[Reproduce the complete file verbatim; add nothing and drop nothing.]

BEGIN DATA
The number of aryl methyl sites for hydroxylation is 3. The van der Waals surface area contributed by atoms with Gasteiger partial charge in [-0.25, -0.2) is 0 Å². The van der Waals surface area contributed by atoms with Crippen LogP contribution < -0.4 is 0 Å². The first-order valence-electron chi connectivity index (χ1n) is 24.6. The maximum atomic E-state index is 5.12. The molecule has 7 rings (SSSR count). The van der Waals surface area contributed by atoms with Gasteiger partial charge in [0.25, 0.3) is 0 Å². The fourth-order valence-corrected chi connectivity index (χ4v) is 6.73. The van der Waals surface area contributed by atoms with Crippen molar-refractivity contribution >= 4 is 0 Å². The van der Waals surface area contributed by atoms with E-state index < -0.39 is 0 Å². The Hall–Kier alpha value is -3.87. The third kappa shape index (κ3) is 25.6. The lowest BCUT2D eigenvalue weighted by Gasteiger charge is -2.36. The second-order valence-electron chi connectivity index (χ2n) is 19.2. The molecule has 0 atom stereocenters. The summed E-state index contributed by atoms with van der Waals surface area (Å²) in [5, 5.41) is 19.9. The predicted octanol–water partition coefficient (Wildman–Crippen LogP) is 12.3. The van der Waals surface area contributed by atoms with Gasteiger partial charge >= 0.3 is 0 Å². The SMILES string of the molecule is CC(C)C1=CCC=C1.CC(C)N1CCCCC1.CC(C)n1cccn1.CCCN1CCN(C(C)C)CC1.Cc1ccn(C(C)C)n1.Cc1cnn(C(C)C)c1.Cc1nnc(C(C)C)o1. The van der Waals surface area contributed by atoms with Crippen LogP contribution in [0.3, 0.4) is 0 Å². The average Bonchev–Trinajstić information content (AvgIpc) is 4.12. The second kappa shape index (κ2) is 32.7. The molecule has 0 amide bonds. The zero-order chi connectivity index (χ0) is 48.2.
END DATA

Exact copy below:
The number of aryl methyl sites for hydroxylation is 3. The van der Waals surface area contributed by atoms with Gasteiger partial charge in [-0.25, -0.2) is 0 Å². The van der Waals surface area contributed by atoms with Crippen LogP contribution < -0.4 is 0 Å². The first-order valence-electron chi connectivity index (χ1n) is 24.6. The maximum atomic E-state index is 5.12. The molecule has 7 rings (SSSR count). The van der Waals surface area contributed by atoms with Gasteiger partial charge in [0.25, 0.3) is 0 Å². The fourth-order valence-corrected chi connectivity index (χ4v) is 6.73. The van der Waals surface area contributed by atoms with Crippen molar-refractivity contribution >= 4 is 0 Å². The van der Waals surface area contributed by atoms with E-state index < -0.39 is 0 Å². The Hall–Kier alpha value is -3.87. The third kappa shape index (κ3) is 25.6. The lowest BCUT2D eigenvalue weighted by Gasteiger charge is -2.36. The second-order valence-electron chi connectivity index (χ2n) is 19.2. The molecule has 0 atom stereocenters. The summed E-state index contributed by atoms with van der Waals surface area (Å²) in [5, 5.41) is 19.9. The predicted octanol–water partition coefficient (Wildman–Crippen LogP) is 12.3. The van der Waals surface area contributed by atoms with Gasteiger partial charge >= 0.3 is 0 Å². The SMILES string of the molecule is CC(C)C1=CCC=C1.CC(C)N1CCCCC1.CC(C)n1cccn1.CCCN1CCN(C(C)C)CC1.Cc1ccn(C(C)C)n1.Cc1cnn(C(C)C)c1.Cc1nnc(C(C)C)o1. The van der Waals surface area contributed by atoms with Crippen LogP contribution in [0.3, 0.4) is 0 Å². The average Bonchev–Trinajstić information content (AvgIpc) is 4.12. The second kappa shape index (κ2) is 32.7. The molecule has 0 amide bonds. The zero-order chi connectivity index (χ0) is 48.2.